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In a paper prepared by the Consortium for Research on Emotional Intelligence in

Organizations, research conducted in successful organizations showed common
traits among its people that led to significant improvements in their bottom lines.
Allow me to cite a few examples that they have found out.

“An analysis of more than 300 top-level executives from fifteen global
companies showed that six emotional competencies distinguished stars from
the average: Influence, Team Leadership, Organizational Awareness, Self
Confidence, Achievement Drive and Leadership (Spencer, I.M, Jr, 1997)”

“At L’Oreal, sales agents selected on the basis of certain emotional

competencies significantly outsold sales people selected using the company’s
old selection procedure. On an annual basis, salespeople selected on the
basis of emotional competence sold $91,370 more than other salespeople
did, for a net revenue increase of $2,558,360. Salespeople selected on the
basis of emotional competence also had 63% less turnover during the first
year than those selected in the typical way. (Spencer & Spencer, 1993;
Spencer, McClelland, & Kelner, 1997)”

“Another emotional competence, the ability to handle stress, was linked to

success as a store manager in a retail chain. The most successful store
managers were those best able to handle stress. Success was based on net
profits, sales per square foot, sales per employee, and per dollar inventory
investment (Lusch & Serpkeuci, 1990)”

In many other researches, the traditional personnel selection on the basis of

intelligence quotient has shown that IQ was not a good indicator of success of the
individual. In fact, IQ only accounts for 25% to 30% while emotional intelligence
and competencies account for the rest of the success indicators.

But let me be clear that cognitive ability is also important even if you are to be
emotionally intelligent. For example, to be hired by a company, the applicant must
have a reasonably high IQ maybe in the area of 120s give or take. But what is more
important for the prospective employee is how he will be able to successfully
integrate into the organization and how he can be a productive member and this is
where emotional intelligence and competencies come in.

I have placed a lot of emphasis on emotional competence. But one cannot be

emotionally competent unless one is emotionally intelligent. It would be misleading
to conclude that emotional intelligence would be a good predictor of success in
work and in life. Both are requirements for an excellent chance of success.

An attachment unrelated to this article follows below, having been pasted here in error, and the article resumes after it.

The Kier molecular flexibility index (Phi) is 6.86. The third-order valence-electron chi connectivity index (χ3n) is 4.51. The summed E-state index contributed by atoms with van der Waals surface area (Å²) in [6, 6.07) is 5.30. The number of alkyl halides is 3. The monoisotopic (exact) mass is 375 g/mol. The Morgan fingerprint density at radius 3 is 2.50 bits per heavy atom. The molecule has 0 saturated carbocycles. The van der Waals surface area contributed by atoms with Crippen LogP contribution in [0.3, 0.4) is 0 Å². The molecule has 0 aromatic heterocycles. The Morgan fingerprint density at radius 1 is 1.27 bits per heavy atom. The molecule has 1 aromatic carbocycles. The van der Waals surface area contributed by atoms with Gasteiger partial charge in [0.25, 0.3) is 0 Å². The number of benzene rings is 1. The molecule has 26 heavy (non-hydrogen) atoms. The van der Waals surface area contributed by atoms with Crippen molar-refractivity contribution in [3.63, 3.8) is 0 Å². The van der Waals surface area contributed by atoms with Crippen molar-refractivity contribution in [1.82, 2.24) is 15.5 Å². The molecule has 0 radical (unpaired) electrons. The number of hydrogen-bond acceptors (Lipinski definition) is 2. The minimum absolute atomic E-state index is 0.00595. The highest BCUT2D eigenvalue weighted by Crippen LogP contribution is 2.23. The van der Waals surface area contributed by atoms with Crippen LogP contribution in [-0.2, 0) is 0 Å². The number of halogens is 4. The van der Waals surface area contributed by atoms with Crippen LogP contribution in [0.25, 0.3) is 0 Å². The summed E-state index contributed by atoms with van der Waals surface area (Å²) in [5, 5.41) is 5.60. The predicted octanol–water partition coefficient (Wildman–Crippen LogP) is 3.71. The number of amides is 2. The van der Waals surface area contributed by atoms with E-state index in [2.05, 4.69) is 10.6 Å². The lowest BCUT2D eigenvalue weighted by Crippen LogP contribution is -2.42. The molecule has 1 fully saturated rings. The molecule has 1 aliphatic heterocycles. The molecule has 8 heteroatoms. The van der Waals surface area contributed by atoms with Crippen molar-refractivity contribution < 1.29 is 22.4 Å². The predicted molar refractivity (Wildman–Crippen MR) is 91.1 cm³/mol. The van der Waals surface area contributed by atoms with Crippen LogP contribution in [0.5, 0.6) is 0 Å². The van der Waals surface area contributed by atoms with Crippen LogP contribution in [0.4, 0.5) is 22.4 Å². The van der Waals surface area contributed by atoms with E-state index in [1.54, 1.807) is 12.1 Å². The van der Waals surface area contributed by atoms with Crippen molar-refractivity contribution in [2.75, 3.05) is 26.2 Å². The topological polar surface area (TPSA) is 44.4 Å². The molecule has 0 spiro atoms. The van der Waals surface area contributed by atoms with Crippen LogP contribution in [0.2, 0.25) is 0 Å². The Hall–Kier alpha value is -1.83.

Emotional intelligence is the foundation of emotional competence. One cannot be
in control of his emotions if he does have the competencies to control these.

Having said that, what are the essential elements of emotional intelligence? These
include understanding yourself, your goals, intentions and behaviour; and
understanding others and their feelings. Numerous researches shown that there are
two major competencies required: personal and social competencies. Let me briefly
describe these:

Personal competences include emotional awareness; accurate self assessment; self

confidence; self control; trustworthiness; conscientiousness; adaptability;
innovativeness; achievement drive; commitment; initiative; and optimism.

Social competencies on the other hand, include empathy; service orientation;

developing others; leveraging diversity; political awareness; influence;
communication; leadership; change catalyst; conflict management; building bonds;
collaboration and cooperation; and team building capabilities.

Let me conclude this article by relating an anecdote from the paper described
above: “A star performer reveals how several emotional competencies are critical in
his success: Michael Iem worked at Tandem Computers. Shortly after joining the
company as a junior staff analyst, he became aware of the market trend away from
mainframe computers to networks that linked workstations and personal computers
(Service Orientation). Iem realized that unless Tandem responded to the trend, its
products would become obsolete (Initiative and Innovation). He had to convince
Tandem’s managers that their old emphasis on mainframes was no longer
appropriate (Influence) and then develop a system using new technology
(Leadership, Change Catalyst). He spent four years showing off his new system to
customers and company sales personnel before the new network applications were
fully accepted (Self Confidence, Self Control, Achievement Drive). From Richman,
LS, “how to get ahead in America, Fortune, May 16, 1994).

In the interest of space, I will describe each of the personal and social competencies
in my next article. I would like to thank as well the for the
references in this article. Email:

Article for the Manila Bulletin

Business Options Column
October 19, 2010